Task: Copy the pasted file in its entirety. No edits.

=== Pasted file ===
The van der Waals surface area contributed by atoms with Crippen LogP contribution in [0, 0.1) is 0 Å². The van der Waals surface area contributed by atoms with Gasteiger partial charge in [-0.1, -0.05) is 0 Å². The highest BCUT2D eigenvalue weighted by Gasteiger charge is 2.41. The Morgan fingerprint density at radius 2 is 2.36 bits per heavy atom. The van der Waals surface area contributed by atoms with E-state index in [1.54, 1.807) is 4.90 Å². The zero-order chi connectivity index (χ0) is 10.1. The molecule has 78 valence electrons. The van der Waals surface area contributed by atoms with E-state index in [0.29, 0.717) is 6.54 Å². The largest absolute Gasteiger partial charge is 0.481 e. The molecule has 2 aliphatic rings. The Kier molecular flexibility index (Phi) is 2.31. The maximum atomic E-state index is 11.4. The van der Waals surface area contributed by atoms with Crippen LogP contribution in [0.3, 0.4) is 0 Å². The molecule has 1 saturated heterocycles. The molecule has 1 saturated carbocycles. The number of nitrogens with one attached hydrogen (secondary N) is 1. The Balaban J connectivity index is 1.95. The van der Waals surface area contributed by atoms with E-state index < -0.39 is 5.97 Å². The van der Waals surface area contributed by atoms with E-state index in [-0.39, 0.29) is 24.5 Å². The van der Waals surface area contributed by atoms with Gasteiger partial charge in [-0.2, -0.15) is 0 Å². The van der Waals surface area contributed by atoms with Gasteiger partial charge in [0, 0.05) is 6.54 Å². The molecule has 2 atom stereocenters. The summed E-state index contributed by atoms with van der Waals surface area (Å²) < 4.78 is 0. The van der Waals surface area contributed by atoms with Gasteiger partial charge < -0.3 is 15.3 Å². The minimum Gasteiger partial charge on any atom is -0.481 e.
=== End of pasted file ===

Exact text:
The van der Waals surface area contributed by atoms with Crippen LogP contribution in [0, 0.1) is 0 Å². The van der Waals surface area contributed by atoms with Gasteiger partial charge in [-0.1, -0.05) is 0 Å². The highest BCUT2D eigenvalue weighted by Gasteiger charge is 2.41. The Morgan fingerprint density at radius 2 is 2.36 bits per heavy atom. The van der Waals surface area contributed by atoms with E-state index in [1.54, 1.807) is 4.90 Å². The zero-order chi connectivity index (χ0) is 10.1. The molecule has 78 valence electrons. The van der Waals surface area contributed by atoms with E-state index in [0.29, 0.717) is 6.54 Å². The largest absolute Gasteiger partial charge is 0.481 e. The molecule has 2 aliphatic rings. The Kier molecular flexibility index (Phi) is 2.31. The maximum atomic E-state index is 11.4. The van der Waals surface area contributed by atoms with Crippen LogP contribution in [0.3, 0.4) is 0 Å². The molecule has 1 saturated heterocycles. The molecule has 1 saturated carbocycles. The number of nitrogens with one attached hydrogen (secondary N) is 1. The Balaban J connectivity index is 1.95. The van der Waals surface area contributed by atoms with E-state index < -0.39 is 5.97 Å². The van der Waals surface area contributed by atoms with E-state index in [-0.39, 0.29) is 24.5 Å². The van der Waals surface area contributed by atoms with Gasteiger partial charge in [-0.2, -0.15) is 0 Å². The van der Waals surface area contributed by atoms with Gasteiger partial charge in [0, 0.05) is 6.54 Å². The molecule has 2 atom stereocenters. The summed E-state index contributed by atoms with van der Waals surface area (Å²) < 4.78 is 0. The van der Waals surface area contributed by atoms with Gasteiger partial charge < -0.3 is 15.3 Å². The minimum Gasteiger partial charge on any atom is -0.481 e.